FIG. 4 is a diagram showing a packet structure and its configuration frame, as well as other related features, according to an embodiment. FIG. 4A, 4B, 4C, 4D are enlarged views of portions of the diagram FIG. 4.

FIG. 5A, 5B, 5C, 5D show a schematic diagram showing a first polling strategy, according to an embodiment.

FIG. 6 is a schematic diagram showing a second polling strategy, according to an embodiment. FIG. 6A, 6B, 6C, 6D are enlarged views of portions of FIG. 6.

FIG. 7A, 7B, 7C, 7D show a schematic diagram showing a third polling strategy, according to an embodiment.

FIG. 8A, 8B, 8C, 8D show a schematic diagram showing a second polling strategy, according to an embodiment.

FIG. 9 is a flowchart of an exemplary collision management scheme, according to an embodiment. FIG. 9A, 9B are enlarged views of portions of FIG. 9.

FIG. 10A, 10B show a flowchart of a RC oscillator-bound sleep controller, according to an embodiment.

FIG. 11A, 11B, 11C, 11D show a flowchart detailing the main controller (I2C master) side that is connected via I2C bus to an external sleep controller for managing sleep mode, according to an embodiment.

FIG. 12 is a flowchart showing an operation of an external sleep controller (I2C slave), according to an embodiment.

FIG. 13A, 13B show a diagram showing an I2C bus waveform timeline for an external sleep controller communication bus during the sleep initiation phase, according to an embodiment.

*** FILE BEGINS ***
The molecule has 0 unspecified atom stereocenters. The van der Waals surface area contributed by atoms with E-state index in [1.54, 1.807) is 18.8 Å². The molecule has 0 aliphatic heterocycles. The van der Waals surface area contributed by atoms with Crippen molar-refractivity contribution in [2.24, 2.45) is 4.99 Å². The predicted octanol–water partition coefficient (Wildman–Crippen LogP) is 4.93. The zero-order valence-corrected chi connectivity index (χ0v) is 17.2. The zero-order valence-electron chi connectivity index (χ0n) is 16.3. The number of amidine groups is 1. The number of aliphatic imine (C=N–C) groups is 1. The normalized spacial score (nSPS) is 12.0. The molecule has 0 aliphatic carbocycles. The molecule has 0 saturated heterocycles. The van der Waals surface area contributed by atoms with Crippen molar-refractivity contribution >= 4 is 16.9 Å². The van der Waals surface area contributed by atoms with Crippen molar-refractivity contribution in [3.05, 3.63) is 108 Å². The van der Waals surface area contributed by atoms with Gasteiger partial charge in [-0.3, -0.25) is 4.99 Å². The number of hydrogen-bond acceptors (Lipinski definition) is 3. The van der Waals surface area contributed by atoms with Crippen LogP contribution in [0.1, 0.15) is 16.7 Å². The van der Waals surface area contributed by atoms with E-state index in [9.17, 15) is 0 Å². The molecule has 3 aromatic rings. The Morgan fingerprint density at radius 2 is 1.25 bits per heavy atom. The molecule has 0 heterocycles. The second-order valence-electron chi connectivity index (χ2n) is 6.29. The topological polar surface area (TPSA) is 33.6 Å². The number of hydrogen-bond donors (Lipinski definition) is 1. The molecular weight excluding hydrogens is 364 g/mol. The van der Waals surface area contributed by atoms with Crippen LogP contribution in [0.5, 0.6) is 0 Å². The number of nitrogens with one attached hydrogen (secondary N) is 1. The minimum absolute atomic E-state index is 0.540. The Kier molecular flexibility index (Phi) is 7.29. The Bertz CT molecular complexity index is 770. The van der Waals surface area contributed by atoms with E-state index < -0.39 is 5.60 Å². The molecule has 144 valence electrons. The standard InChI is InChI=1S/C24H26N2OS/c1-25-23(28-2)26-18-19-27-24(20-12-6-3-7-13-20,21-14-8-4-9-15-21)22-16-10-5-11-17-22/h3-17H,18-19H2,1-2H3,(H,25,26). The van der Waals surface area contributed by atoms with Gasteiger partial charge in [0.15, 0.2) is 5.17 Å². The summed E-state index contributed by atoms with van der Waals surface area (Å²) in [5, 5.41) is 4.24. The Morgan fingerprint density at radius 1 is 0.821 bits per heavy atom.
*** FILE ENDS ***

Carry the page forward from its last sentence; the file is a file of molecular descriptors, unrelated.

FIG. 14A, 14B show a diagram showing an I2C bus waveform timeline for an external sleep controller communication bus during the wake-up phase, according to an embodiment.

FIG. 15A shows a portion of a VM example source code for a simple sensor node (whose main data variables are its own battery state and its radio signal state), according to an embodiment of the VM strategy.

FIG. 15B is a screenshot of a VM tool-chain targeting a mesh controller, according to an embodiment of the VM strategy.

FIG. 16 is a diagram showing a structure of a sub-packets encoding node network state, configuration and data variables, within the data payload of a packet, according to an embodiment.

FIG. 17 is a flowchart of a state machine used on the host device connected to a coordinator node for UDP-style polling the network, according to an embodiment.

FIG. 18 is a flowchart of a state machine used on the host device connected to an asymmetric “sniffer” node, according to an embodiment.

FIG. 19 is a diagram showing a node registration mechanism using a mobile GPS-enabled device, as well as the possible database synchronization facilities for static base configuration variables, as well as mesh-synchronized data and configuration variables, according to an embodiment.

FIG. 20 is a table showing an example of a possible higher-level protocol on top of a cooperative mesh protocol (using a 1-to-1 acknowledgment scheme), according to an embodiment.

FIG. 21A, 21B show a diagram showing a general principle of acknowledging multiple packets via a single coordinator or end node transmission, according to an embodiment.

FIG. 22A, 22B, 22C show a diagram showing a specific case of the multiple acknowledgment strategy which accounts for host-to-main controller communication bus delays, and how it can be used to implement point-to-multipoint handshaking and data transfers for higher-level protocol data chunks segmented from arbitrary data “file” simultaneously between multiple nodes, according to an embodiment. FIG. 22D shows a legend of the diagram.

DETAILED DESCRIPTION OF PREFERRED EMBODIMENTS